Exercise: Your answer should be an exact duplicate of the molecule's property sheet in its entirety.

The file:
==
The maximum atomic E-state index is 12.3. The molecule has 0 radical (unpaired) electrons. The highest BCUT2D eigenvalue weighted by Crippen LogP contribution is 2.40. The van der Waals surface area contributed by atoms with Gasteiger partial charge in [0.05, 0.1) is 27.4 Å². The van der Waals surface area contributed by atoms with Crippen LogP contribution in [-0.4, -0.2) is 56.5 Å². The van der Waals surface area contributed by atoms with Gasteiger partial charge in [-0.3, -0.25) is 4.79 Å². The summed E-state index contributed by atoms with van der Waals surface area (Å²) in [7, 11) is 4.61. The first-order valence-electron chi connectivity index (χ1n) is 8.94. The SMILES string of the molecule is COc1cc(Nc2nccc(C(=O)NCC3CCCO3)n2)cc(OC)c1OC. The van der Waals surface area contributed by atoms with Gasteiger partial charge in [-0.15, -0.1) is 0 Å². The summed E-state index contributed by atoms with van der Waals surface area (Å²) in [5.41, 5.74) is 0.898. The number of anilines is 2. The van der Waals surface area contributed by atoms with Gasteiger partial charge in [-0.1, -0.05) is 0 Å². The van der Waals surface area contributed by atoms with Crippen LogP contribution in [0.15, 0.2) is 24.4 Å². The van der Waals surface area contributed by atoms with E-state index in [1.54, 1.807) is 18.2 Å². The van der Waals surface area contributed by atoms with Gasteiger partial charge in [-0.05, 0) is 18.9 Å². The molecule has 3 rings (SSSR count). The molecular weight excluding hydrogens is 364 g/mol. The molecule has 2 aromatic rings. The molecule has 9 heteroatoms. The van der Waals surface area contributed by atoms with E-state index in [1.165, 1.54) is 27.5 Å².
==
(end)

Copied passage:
The maximum atomic E-state index is 12.3. The molecule has 0 radical (unpaired) electrons. The highest BCUT2D eigenvalue weighted by Crippen LogP contribution is 2.40. The van der Waals surface area contributed by atoms with Gasteiger partial charge in [0.05, 0.1) is 27.4 Å². The van der Waals surface area contributed by atoms with Crippen LogP contribution in [-0.4, -0.2) is 56.5 Å². The van der Waals surface area contributed by atoms with Gasteiger partial charge in [-0.3, -0.25) is 4.79 Å². The summed E-state index contributed by atoms with van der Waals surface area (Å²) in [7, 11) is 4.61. The first-order valence-electron chi connectivity index (χ1n) is 8.94. The SMILES string of the molecule is COc1cc(Nc2nccc(C(=O)NCC3CCCO3)n2)cc(OC)c1OC. The van der Waals surface area contributed by atoms with Gasteiger partial charge in [-0.15, -0.1) is 0 Å². The summed E-state index contributed by atoms with van der Waals surface area (Å²) in [5.41, 5.74) is 0.898. The number of anilines is 2. The van der Waals surface area contributed by atoms with Gasteiger partial charge in [-0.1, -0.05) is 0 Å². The van der Waals surface area contributed by atoms with Crippen LogP contribution in [0.15, 0.2) is 24.4 Å². The van der Waals surface area contributed by atoms with E-state index in [1.54, 1.807) is 18.2 Å². The van der Waals surface area contributed by atoms with Gasteiger partial charge in [-0.05, 0) is 18.9 Å². The molecule has 3 rings (SSSR count). The molecular weight excluding hydrogens is 364 g/mol. The molecule has 2 aromatic rings. The molecule has 9 heteroatoms. The van der Waals surface area contributed by atoms with E-state index in [1.165, 1.54) is 27.5 Å².